4 2 1 2 5 We have the product of 3 integers: (x1)x(xk). Note that the product of 3 integers is divisible by 3 if at least one multiple is divisible by 3. Now, to guarantee that at least one integer out of x, (x – 1), and (x – k) is divisible by 3 these numbers must have different remainders upon division by 3, meaning that one of them should have remainder of 1, another reminder of 2 and the last one remainder of 0, so be divisible by 3. Next, if k=2 then we'll have (x1)x(x+2)=(x1)x(x1+3) > which means that (x1) and (x+2) will have the same remainder upon division by 3. Thus for k=2 we won't be sure whether (x1)x(xk) is divisible by 3. Answer: B. 30 second approach: 4 out of 5 values of k from answer choices must guarantee divisibility of some expression by 3. Now, these 4 values of k in answer choices must have some pattern: if we get rid of 2 then 4, 1, 2, and 5 creating arithmetic progression with common difference of 3, so 2 is clearly doesn't belong to this pattern. Hope it helps. I am sorry but i did not really get the solution. A little more elaboration would help Bunuel. My main concern here is, if x(x1)(xk) were to be evenly divisible, then plugging any value for x(lets say 3) should make it evenly divisible by 3.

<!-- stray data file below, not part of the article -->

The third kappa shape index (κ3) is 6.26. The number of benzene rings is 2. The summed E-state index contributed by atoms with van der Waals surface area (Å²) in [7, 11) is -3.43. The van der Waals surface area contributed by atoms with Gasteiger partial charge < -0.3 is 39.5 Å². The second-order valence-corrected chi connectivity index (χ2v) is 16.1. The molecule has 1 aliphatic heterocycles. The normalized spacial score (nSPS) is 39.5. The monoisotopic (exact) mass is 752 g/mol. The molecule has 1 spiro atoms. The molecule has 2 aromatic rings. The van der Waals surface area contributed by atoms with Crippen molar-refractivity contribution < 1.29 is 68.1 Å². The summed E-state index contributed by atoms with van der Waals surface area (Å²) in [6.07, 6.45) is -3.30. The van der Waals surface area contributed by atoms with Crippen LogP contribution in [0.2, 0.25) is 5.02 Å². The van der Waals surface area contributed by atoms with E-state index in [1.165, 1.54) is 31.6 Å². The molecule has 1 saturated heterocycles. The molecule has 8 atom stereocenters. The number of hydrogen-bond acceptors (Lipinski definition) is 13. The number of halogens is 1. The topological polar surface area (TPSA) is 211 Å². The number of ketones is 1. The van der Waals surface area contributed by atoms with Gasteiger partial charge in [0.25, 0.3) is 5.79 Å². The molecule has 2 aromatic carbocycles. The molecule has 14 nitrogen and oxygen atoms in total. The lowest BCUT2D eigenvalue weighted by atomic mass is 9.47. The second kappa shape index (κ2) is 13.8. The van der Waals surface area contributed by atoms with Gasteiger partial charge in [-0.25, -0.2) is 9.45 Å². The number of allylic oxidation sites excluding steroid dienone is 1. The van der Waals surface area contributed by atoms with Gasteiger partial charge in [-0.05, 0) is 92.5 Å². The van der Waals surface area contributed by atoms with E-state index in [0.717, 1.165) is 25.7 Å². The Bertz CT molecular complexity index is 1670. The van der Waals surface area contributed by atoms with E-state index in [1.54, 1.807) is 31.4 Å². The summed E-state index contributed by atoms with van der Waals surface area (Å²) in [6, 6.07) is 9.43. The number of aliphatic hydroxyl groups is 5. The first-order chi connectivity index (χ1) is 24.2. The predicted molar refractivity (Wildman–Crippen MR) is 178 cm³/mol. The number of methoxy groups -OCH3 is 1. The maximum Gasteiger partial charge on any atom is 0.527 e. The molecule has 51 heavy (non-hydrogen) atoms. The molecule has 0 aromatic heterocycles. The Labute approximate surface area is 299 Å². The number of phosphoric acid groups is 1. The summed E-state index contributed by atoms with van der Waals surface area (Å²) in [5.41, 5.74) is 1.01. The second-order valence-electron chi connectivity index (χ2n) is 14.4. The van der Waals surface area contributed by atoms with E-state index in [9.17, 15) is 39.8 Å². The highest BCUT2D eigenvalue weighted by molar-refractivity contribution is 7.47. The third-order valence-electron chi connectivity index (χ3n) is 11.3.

Math Expert
Joined: 02 Sep 2009
Posts: 47983

Re: If x is an integer, then x(x – 1)(x – k) must be evenly divi
[#permalink]
Show Tags
03 Oct 2014, 09:59
arnabs wrote: Bunuel wrote: anilnandyala wrote: If x is an integer, then x(x – 1)(x – k) must be evenly divisible by three when k is any of the following values EXCEPT